Fred Drinkwater said...

But as far as I know, poor old Joe Sixpack didn't even HAVE a middle name.
I know, Althouse can do a poll! Saturday morning excitement on the West Coast!

Paddy O said...

Monty Python had man in the street segments

pm317 said...
This comment has been removed by the author.
khematite said...

When I was in college, the "H" in "Jesus H. Christ" was often said to stand for "Haploid." Maybe I hung around with too many biology students.

As for "the man in the street," this was a regular feature of the Steve Allen tv show. Who could forget the immortal trio of Louis Nye, Tom Poston, and Don Knotts? Not to mention the later-added Dayton "Why Not!" Allen.

pm317 said...

Nobody says "John Q. Public" anymore.

If you watched Jeopardy last night, you would have heard it.

Paddy O said...

I've always consoled myself with the supposed vulgarism by thinking how middle initials are used to distinguish between people with the same names. George Bush was Reagan's VP? George HW Bush, that is.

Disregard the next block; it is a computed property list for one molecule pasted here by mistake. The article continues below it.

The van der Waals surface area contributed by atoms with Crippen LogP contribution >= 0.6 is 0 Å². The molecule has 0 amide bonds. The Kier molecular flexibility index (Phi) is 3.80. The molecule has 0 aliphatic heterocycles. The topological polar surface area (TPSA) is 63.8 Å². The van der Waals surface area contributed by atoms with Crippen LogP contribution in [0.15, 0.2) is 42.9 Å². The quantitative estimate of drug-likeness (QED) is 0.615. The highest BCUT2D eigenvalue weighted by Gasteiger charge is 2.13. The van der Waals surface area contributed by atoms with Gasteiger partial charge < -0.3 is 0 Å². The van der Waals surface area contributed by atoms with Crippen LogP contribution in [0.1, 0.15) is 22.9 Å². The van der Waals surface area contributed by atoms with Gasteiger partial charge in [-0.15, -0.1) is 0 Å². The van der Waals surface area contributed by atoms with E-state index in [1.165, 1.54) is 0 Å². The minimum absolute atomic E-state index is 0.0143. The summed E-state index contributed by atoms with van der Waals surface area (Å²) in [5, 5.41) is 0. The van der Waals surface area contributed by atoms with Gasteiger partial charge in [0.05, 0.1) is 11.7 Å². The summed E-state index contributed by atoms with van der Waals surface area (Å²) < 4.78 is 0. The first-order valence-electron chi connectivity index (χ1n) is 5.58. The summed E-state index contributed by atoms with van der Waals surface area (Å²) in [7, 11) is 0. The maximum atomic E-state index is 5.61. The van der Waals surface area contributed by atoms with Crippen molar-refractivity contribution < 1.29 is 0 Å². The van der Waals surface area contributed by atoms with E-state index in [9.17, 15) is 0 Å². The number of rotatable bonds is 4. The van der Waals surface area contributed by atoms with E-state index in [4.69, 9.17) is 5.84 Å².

So, Jesus H. Christ is swearing but not necessarily profane, because they're emphasizing they're talking about some other Jesus, not the one we know from the Bible.

khematite said...

OpenID whswhs said...
When I was young there was at least one science popularization that referred to its audience figure as "Mr. T. C. Mits," standing for "The Celebrated Man In The Street." I've always liked that. I think it might have been by George Gamow. . . .


That was Mr. Tompkins. To give credit where it's due, Mr. T.C. Mits was the creation of
an under-recognized mathematician, Lillian Rosanoff Lieber (1886-1986), chair of the math department at Long Island University until she retired in 1950.

https://en.wikipedia.org/wiki/Lillian_Rosanoff_Lieber

Hagar said...

Who was Andrew Russel Pearson?